Chicago Journal of International Law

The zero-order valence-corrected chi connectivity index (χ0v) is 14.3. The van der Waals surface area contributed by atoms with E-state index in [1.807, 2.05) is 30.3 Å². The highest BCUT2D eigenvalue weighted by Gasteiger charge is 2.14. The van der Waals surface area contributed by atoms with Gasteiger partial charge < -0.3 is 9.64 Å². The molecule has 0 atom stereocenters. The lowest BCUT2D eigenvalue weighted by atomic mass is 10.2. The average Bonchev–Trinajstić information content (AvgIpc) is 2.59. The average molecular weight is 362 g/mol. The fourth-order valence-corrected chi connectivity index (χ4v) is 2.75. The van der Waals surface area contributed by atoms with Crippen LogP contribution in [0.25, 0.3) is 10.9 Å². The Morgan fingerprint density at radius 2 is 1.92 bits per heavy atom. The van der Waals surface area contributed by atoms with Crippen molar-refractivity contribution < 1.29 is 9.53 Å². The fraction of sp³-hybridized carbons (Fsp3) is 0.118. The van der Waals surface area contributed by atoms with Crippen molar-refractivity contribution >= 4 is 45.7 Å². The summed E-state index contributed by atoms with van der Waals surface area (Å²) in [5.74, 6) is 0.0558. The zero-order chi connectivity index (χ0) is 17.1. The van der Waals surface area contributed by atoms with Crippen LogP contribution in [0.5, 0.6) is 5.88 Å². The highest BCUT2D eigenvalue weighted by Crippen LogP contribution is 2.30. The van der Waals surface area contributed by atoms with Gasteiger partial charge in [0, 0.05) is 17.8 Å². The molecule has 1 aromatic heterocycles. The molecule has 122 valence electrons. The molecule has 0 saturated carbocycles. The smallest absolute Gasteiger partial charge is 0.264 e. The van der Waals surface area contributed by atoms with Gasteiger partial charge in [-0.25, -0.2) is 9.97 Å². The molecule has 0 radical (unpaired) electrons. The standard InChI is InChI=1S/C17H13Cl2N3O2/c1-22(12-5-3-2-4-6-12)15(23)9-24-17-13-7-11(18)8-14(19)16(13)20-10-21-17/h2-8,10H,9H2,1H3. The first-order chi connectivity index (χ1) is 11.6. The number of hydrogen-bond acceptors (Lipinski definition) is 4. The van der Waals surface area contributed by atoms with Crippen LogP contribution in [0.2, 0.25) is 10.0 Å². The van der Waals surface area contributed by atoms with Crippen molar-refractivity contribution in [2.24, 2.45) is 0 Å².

This Article examines a vexing evidentiary question with which the International Court of Justice has struggled in several cases, namely: What should the Court do when one of the parties has exclusive access to critical evidence and refuses to produce it for security or other reasons? In its first case, Corfu Channel, the Court decided to apply liberal inferences of fact against the non-producing party, but in the more recent Crime of Genocide case, the Court declined to do so under seemingly similar circumstances. By carefully examining the treatment of evidence exclusively accessible by one party in these and other international cases, this Article seeks, first, to illuminate the nuances in the Court's approach to circumstantial evidence and adverse inferences and, second, to recommend a more coherent approach for the future. Because International Court of Justice cases have significant impact on the practice of states and international organiZations and are frequently cited as authority by national courts, a better understanding of the Court's application of evidentiaU standards has broad scholarly and practical utility.